Kolkata dawned to me, when these emotions returned. I suspect my love for Kolkata has nothing to do with returning to my roots, for mine are really in Shillong, but the pure love of connecting to my beloveds, my brothers and sisters, my mamas (maternal uncles) and mashis (maternal aunts) and their progeny.

Isn't it strange that I may hold out against patriarchy, the institution of marriage and uphold the rights of an autonomous human being, but when it comes to those my emotions are invested in, I am rarely ever militant about it?

So am I a fake or a feminist? These lovely pictures of the marriage, should tell.


Sunday, December 01, 2013

From ‘We Exist’ to “Just Married”

Photo credit: Bally Rai, Delhi Pride March
The Delhi Pride March has come and gone. Much fanfare and happiness followed the event on the 24th November, 2013 and it took a day or two for all the photos to be up on Facebook. The reception on FB was however, lukewarm, for right at that moment, the Tehelka, Tarun Tejpal issue took centre-stage high jacking the otherwise, expected much hype on FB.

Correct me if I am wrong, but this time media was chasing another story, with all its much overused masala of rape, abuse and sexual harassment, of which the Tejpal story is rife. Thus, LGBTQ rights took back stage, in the list of priority. Given that media brings discussions to the forefront but only those that they think need to come into limelight, so that the TRP and burgeoning sales of news papers and magazines are ensured, a subject as Gay Rights certainly is of little importance now. LGBTQ issues may be outside normative rules laid out by society, and therefore problematic to patriarchal structure of society, but it is at least consensual sex between two/more individuals. Sadly, even on Social Media, the expected LIKE/SHARE from other Groups in the same category also failed to show support in the face of the Tejpal mega story burst over days and instead of sharing and liking the photos, they too did their rounds with Tejpal.

The Tejpal story had in it what it takes the media and those who consume it, like you, me, of whatever gender, the ‘dope’ that humans all over hunger for - ‘negative’ stories like harassment, rape, abuse and such stuff. In Social Media, the pattern is the same. Negative stories receive many LIKE and SHARE, retweet etc, creating viral/trend effect across. All and everyone, world over are engaged in consuming, sharing, retweeting and putting across their views.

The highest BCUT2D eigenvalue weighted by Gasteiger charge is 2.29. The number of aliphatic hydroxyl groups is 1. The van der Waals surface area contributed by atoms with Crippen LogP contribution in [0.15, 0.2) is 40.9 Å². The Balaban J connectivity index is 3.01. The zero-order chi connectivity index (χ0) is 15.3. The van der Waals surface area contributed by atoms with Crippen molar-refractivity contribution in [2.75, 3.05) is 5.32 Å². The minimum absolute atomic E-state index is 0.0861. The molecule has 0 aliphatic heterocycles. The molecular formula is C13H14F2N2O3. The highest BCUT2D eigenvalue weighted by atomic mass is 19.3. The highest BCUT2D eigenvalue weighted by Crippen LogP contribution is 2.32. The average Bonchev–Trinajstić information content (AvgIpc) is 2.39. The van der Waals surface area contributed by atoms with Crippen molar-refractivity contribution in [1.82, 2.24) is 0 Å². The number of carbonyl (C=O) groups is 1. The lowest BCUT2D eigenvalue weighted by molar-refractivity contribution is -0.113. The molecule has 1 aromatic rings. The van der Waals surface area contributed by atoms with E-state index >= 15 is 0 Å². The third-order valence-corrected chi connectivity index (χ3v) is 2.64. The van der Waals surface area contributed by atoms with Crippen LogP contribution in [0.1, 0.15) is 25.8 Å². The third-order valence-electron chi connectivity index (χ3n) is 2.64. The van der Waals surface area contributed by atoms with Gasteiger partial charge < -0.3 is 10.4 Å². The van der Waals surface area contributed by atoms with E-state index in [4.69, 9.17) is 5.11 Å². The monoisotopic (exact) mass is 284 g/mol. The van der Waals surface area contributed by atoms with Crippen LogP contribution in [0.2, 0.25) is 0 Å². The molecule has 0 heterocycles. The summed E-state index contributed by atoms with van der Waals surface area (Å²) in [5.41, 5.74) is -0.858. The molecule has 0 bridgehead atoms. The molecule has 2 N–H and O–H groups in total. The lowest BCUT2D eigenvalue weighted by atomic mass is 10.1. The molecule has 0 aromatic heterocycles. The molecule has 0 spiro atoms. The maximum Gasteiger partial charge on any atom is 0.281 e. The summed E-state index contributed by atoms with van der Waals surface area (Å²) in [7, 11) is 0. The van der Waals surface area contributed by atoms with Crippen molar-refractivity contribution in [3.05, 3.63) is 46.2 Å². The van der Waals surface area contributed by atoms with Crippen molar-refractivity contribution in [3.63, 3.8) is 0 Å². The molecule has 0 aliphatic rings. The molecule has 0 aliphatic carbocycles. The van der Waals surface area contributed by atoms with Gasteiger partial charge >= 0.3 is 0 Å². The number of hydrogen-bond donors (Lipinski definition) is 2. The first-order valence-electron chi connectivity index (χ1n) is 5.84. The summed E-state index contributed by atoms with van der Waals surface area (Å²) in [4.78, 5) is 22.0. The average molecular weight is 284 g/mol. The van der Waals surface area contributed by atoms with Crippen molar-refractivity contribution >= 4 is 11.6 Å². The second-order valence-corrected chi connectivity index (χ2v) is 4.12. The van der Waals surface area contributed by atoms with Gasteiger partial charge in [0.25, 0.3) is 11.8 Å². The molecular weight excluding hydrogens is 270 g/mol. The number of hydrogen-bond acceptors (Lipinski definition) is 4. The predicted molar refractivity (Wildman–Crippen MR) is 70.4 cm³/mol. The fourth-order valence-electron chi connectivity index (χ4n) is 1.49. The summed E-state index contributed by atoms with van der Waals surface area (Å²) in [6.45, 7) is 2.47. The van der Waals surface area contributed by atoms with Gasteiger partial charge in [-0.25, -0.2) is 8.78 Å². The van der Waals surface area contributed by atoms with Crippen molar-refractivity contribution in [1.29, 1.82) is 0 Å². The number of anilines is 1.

If you are not aware of, though, it would do well to know it now, the stories on Social Media which do their maximum rounds, showing anger and opinion, causing the much desired viral effect are from people below the age of 18 and therefore not adult. Indeed, their opinion is important but cannot change the environment, and the politics that affect our lives. If you are seeing viral effect and LIKE and SHARE in your profile updates, it is only among your friends. And how does that affect us? Wah! Wah! Back scratching. LIKE and SHARE again among friends of friends!

Who is then bothered about your love story, your consensual sex, even if it be among same sex partners, lovers? No wonder then, to make matters worse the photos of the Gay Pride March in Delhi, shared by one Group on Facebook did not even get enough LIKE and SHARE from rival groups, thus bringing forth another factor, which has been swept under the carpet for too long, the old ill at ease rivalry that maligns the Gay Movement in India, the disease called in-fighting. Indeed, it is not too different from the political environment in the country, where five states going to polls are screaming and shouting about themselves. Of course, we know those who scream the loudest, hear their own selves first. Others choose to put their hands over their ears and block out the sound.

Can we then urge the soon to follow, Mumbai Pride March, to muster opinion, by being on that side of News, which the world loves – negative news which feed the negative minds, and evolve a sound strategy to get attention, given that in times where any incident in India, like even a sexual harassment one, is taking on the colours of the political parties, fighting tooth and nail, over each other, the movement may just be another colourful walk through the by lanes of Mumbai. Unless, one masters the media trends which have remained the same, because humans consuming the information are the same, one generation replacing another, a call for being noticed will go up in thin air, no matter which media you consume, the print, electronic or the new kid in town, called social media.

To remind ourselves once again, when Zee TV started its channel in Delhi, way back in the late 90s, we were told that hour after hour was devoted to rape stories; women faced the camera boldly relating how this one or that had ‘baladkar kiya’, raped them. The TRP said it all! It was so high that no other publicity was even needed to make Zee TV one of the most watched channels in the state of Delhi.

If truth be told, come December, the Nirbhaya story will highjack all other stories and Tejpal, Arushi, will recede to the dark deep crevices of the Newsroom and again rape, harassment, honour killing will take centre stage.

To impact and create a buzz, one needs to peg one’s cause to a theme.  Why not use politics itself and ask why the erstwhile Chief Minister of Tamil Nadu, living with a woman for the last few decades has not worked towards rights of gay marriages so far?  In the event of her death, will her partner over decades be left high and dry or would she naturally inherit the entire property, movable and immovable left behind?

In the absence of proactive laws towards same sex partnerships, the Movement is toothless. For the vast majority of people who are part of heterosexual community, the key to acceptance is not whether one is gay or not, but whether the laws of the country accept the partnership/marriage between same sex persons as legitimate. A shift from ‘We Exist’ to “Just Married” would drive in the point harder and cause much flurry in media, than one more Gay Pride March across the country. A Movement pegged on marriage among same sex partnerships, would thrust the whole debate of acceptance of persons inclined towards same sex partnerships/friendships, redundant. If the law accepts the marriage, it accepts who you are.


More photos of Delhi Pride March, 24, November, 2013